I know I've written about Simmons before and nothing's changed. He couldn't care less about what I have to say. Fine. I understand I'm not on an MTV "reality" show, I don't live in Boston, I'm simply one of those pesky New Media bloggers who don't work for a legitimate news organization, and I'll disappear from the face of the earth and no one will mind. I'm fine with that.
But I'm begging you, please, listen, just this once: don't ever, ever again write about college basketball or race. Here's why:
How Bill Simmons is wrong about college basketball:
Point #1: He is not an expert, yet he writes with exasperation that college coaches and journalists can't fathom what is obvious to him. "Watched three college hoops games since my last report on Tuesday." Wow. Three games in three days? I'm not the first to make this point, but you cannot pretend expertise on college basketball if this is your access to the state of the game. (Especially when you're watching the same teams every week.) Why doesn't Rick Barnes run every play through Kevin Durant? You can't think of one good reason? How about this: Durant is a college freshman. He's playing a season that's much more physically and emotionally demanding than high school ball, and it's late in the season, with tournaments coming up. I don't pay attention college basketball and I know this.
Point #2: Simmons freely contradicts himself with no one to call him on it. Here's Simmons on February 13:
"Speaking of [Joakim] Noah, I love how his draft stock dropped because he stuck around for an extra season and everyone started picking him apart . . . . Meanwhile, he's even better than he was last season -- if you applied my Table Test to him, he's still one of those guys who brings X amount of things to the table and takes absolutely nothing off it."
And here's Simmons on March 2:
"One more Florida note: Noah is quietly playing himself out of the top 5. Nobody is wasting a top-5 pick on a more polished version of Mikki Moore. Not this year."
Just for fun, read those again. Compare "everyone started picking him apart" to "Noah is quietly playing himself out of the top 5." What changed in a month, other than you watching more college basketball?
(Oh, and by the way, about your "Table Test": you once devoted a column to explaining a cliché, then acted as if that elaboration was a wholly new set of ideas. So it's not "your" table test.)
How Bill Simmons is wrong about race:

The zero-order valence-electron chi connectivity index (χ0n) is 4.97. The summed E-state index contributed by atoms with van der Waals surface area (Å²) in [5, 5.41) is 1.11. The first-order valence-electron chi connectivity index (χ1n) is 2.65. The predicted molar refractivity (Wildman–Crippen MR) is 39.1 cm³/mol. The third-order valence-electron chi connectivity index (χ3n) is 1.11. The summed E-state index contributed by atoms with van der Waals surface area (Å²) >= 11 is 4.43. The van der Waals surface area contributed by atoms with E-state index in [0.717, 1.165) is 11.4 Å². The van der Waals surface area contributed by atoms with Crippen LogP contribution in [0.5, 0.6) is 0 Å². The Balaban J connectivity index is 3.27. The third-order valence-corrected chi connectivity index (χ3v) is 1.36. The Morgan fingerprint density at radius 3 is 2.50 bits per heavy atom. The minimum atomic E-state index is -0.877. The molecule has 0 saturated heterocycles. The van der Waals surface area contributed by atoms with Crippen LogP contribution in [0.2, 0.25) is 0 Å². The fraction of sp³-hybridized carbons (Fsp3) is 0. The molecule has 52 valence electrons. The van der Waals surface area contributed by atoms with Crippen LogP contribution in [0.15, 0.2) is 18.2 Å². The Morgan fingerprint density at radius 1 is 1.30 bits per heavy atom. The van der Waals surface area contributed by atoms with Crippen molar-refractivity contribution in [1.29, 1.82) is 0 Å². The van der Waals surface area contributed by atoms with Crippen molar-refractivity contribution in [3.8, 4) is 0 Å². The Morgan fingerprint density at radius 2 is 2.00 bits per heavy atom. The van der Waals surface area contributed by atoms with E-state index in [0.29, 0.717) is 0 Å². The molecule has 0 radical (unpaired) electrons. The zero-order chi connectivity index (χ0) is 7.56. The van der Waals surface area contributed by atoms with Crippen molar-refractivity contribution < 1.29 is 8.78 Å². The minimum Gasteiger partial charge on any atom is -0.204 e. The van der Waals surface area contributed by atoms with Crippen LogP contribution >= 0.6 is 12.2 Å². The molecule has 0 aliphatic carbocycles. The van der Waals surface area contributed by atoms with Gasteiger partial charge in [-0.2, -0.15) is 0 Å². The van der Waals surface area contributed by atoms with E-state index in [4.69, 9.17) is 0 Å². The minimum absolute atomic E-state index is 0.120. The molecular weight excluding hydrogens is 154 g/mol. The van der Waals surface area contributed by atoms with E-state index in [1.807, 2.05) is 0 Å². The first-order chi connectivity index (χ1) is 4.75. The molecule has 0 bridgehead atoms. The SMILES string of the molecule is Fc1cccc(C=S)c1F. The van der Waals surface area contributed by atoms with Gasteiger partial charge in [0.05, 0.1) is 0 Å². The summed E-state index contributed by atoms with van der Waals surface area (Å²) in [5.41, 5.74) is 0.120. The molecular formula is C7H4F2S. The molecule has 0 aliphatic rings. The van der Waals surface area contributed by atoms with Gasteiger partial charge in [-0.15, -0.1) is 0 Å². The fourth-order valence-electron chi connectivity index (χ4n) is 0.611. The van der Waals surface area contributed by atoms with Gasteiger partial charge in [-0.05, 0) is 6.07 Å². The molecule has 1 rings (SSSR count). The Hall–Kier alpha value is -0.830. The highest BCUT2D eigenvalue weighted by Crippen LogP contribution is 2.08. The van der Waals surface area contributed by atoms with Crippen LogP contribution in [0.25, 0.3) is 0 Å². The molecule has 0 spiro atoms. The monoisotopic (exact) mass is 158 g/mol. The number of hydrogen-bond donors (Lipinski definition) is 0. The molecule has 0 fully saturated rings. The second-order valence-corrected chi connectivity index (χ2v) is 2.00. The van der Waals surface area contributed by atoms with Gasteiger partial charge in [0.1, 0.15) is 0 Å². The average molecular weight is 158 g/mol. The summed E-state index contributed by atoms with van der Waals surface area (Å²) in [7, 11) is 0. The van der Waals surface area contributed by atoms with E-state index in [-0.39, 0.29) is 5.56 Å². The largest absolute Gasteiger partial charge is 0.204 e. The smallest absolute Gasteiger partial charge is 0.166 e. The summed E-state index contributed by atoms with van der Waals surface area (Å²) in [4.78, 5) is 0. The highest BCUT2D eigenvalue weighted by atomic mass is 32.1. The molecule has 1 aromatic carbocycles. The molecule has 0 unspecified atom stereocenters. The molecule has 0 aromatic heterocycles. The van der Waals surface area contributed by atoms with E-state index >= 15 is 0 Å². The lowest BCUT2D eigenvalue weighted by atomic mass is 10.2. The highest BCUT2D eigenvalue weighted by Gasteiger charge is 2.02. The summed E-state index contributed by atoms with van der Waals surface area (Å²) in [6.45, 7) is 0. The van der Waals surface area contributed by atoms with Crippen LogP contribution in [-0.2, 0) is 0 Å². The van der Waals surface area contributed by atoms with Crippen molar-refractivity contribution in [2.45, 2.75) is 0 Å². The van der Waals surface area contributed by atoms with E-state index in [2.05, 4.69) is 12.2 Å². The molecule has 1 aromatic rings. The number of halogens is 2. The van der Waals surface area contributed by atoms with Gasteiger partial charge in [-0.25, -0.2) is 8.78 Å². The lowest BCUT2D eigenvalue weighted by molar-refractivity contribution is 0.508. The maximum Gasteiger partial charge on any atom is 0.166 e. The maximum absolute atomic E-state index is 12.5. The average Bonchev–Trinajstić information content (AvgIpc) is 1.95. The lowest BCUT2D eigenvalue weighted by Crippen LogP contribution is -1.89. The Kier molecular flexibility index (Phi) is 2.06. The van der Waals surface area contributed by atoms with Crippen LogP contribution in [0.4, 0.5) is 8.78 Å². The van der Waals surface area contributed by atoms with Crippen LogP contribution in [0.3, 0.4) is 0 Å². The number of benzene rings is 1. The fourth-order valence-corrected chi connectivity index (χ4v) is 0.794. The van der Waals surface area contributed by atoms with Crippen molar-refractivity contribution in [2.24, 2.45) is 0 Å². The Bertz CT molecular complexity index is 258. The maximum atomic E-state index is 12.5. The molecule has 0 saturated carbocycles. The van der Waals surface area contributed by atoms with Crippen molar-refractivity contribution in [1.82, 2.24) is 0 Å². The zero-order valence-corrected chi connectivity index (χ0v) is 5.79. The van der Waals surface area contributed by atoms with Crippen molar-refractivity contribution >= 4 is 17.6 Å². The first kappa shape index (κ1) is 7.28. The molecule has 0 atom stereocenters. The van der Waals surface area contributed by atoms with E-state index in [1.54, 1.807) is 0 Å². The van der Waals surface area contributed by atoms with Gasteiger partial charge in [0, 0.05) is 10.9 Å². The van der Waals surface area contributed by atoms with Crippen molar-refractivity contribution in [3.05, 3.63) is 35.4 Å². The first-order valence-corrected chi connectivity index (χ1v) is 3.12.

Here's how Simmons begins his column responding to Scoop Jackson:
"I hate writing a rebuttal to another writer's column. I hate it. These days on the Internet, people spend far too much time writing about other writers instead of just writing about sports. Pretty soon, there will be Web sites devoted to writers writing about writers who write about other writers. We're not headed in the right direction.
At the same time, I couldn't let Scoop Jackson's "Vegas wasn't that bad" column just fade away without disputing two crucial pieces of his argument . . ."Two points here:
- In other words, "Please don't criticize me for what I'm about to write. Please."
- If Scoop Jackson's column would "just fade away" (and, honestly, it would--are there people who take Scoop Jackson seriously?), then why even write about it at all? (I have a theory on this, but it's for the next time Simmons pisses me off.)
Simmons then spends an inordinate amount of time criticizing Jackson for "Scoop's assertion that "only" 403 people were arrested during NBA All-Star Weekend, a number apparently obtained from Deputy Lt. E. Sterr Bunny of the Las Vegas Police Department. I don't think it's very smart to base the premise of a column around a leap of faith that Vegas police reported every single crime, mugging, brawl, assault, theft and indiscretion from that weekend (even the ones for which the perpetrators weren't caught)." Hey, not a bad point, except for the fact that Jackson compares the number of arrests with the number of arrests for New Year's weekend. So Simmons' logic about the number of arrests reported works for what Jackson compares it to.
(NB: Simmons isn't entirely wrong about Jackson's column; in fact, Jackson is an easy target because he's a sloppy writer and thinker.)
But that's not the disturbing thing. That's just the logic issue, not the unsettling way Simmons writes about race. Ever ready to reach into the well of cliché, Simmons writes that "he played the race card." Jesus fucking Christ on a stick, "the race card." Could we please obliterate that phrase from the language? I can't figure out why people of color in this country still see racism. Could it have something to do with the shorthand that white people use? (Fyi, I'm a white male. We can talk about this another time.)
But here's the kicker, the thing that made my anger about "the race card" stay up: "Once upon a time, the late Ralph Wiley repeatedly proved an African-American sports columnist could write intelligently about racial issues without using his skin color as a crutch." In other words, "Look, I have a black friend!"
To sum up, if you're still with me:
Bill, please, please, please stop writing about college basketball and race. Come to Funkytown; I'll buy you lunch, take you to a college game, and drive you to the economically depressed, largely African-American part of town. We'll have a blast. I can't afford your plane ticket, but I can promise you good food and bad basketball.